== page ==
Originally published on Tue January 24, 2012 7:03 am
Tonight, President Obama is set to deliver the final state of the union address of his first term. Morning Edition's Renee Montagne spoke to White House Senior Adviser David Plouffe for a preview of the president's speech.
Given the nonstop, stereo-rock news cycle, the warp speed tempo of geopolitics and the constant to-and-fro between the media and the president, has the State of the Union address become obsolete?
Traditionally, the speech — an annual where-we-stand lecture delivered by the president to a joint session of Congress — has for decades been an opportunity for the professor in chief to issue a national report card and put current events in calm, codifiable context.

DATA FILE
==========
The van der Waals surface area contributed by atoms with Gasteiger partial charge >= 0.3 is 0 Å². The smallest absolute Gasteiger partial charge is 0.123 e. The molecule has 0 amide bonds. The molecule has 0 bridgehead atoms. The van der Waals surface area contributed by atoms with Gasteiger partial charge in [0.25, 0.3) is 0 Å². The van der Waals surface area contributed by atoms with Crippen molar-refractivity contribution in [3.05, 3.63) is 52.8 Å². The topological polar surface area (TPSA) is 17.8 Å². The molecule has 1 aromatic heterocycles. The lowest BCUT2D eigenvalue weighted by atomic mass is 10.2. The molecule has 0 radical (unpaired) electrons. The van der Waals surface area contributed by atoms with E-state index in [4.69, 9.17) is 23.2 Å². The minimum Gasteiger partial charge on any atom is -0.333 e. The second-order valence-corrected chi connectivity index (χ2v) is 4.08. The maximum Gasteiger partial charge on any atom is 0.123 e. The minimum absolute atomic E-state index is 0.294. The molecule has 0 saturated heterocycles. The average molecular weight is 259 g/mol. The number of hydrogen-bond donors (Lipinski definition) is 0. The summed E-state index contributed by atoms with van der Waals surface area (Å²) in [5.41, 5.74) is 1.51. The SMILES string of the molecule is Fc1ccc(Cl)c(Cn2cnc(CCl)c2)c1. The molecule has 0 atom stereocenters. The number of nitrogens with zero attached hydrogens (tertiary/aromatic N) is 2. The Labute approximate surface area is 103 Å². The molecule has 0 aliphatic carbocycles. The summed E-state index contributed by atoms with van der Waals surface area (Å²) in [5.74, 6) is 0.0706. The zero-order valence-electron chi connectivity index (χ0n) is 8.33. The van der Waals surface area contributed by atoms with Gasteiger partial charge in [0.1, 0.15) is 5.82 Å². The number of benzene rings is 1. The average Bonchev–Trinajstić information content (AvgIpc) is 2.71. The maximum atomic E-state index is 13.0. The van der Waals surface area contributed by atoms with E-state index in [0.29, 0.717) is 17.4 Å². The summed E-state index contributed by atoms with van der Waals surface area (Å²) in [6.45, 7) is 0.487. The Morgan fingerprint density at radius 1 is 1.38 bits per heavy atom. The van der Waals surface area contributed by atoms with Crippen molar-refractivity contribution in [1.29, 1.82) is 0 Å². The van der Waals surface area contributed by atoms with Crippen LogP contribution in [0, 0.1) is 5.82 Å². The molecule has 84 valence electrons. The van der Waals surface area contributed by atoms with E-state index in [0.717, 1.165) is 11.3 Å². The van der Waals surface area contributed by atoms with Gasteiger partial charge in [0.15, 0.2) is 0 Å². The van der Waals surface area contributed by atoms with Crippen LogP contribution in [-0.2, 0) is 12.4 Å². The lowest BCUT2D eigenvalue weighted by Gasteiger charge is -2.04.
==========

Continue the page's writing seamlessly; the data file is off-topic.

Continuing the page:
This is MORNING EDITION, from NPR News. Good morning. I'm David Greene.
RENEE MONTAGNE, HOST:
And I'm Renee Montagne.
A string of debates and primaries has kept the Republican presidential candidates in the spotlight this election season. Tonight, it's the president's turn to take center stage. President Obama will deliver the annual State of the Union Address, and in many ways kick off his own campaign for re-election. It's a reminder that Mr. Obama is running for president.
Credit Lawrence Jackson / Executive Office of the President (Public Domain)
The non partisan think tank No Labels says over 100 members of Congress will cross party lines and sit with a member from the opposite party for Tuesday’s State of the Union speech. But one Colorado Congressmen won’t even be there.
Next week President Obama will give – what could be – his final State of the Union address before a joint session of Congress. Colorado Senator Mark Udall is urging members of Congress to find a 'date' from the opposite party and sit with them at the address.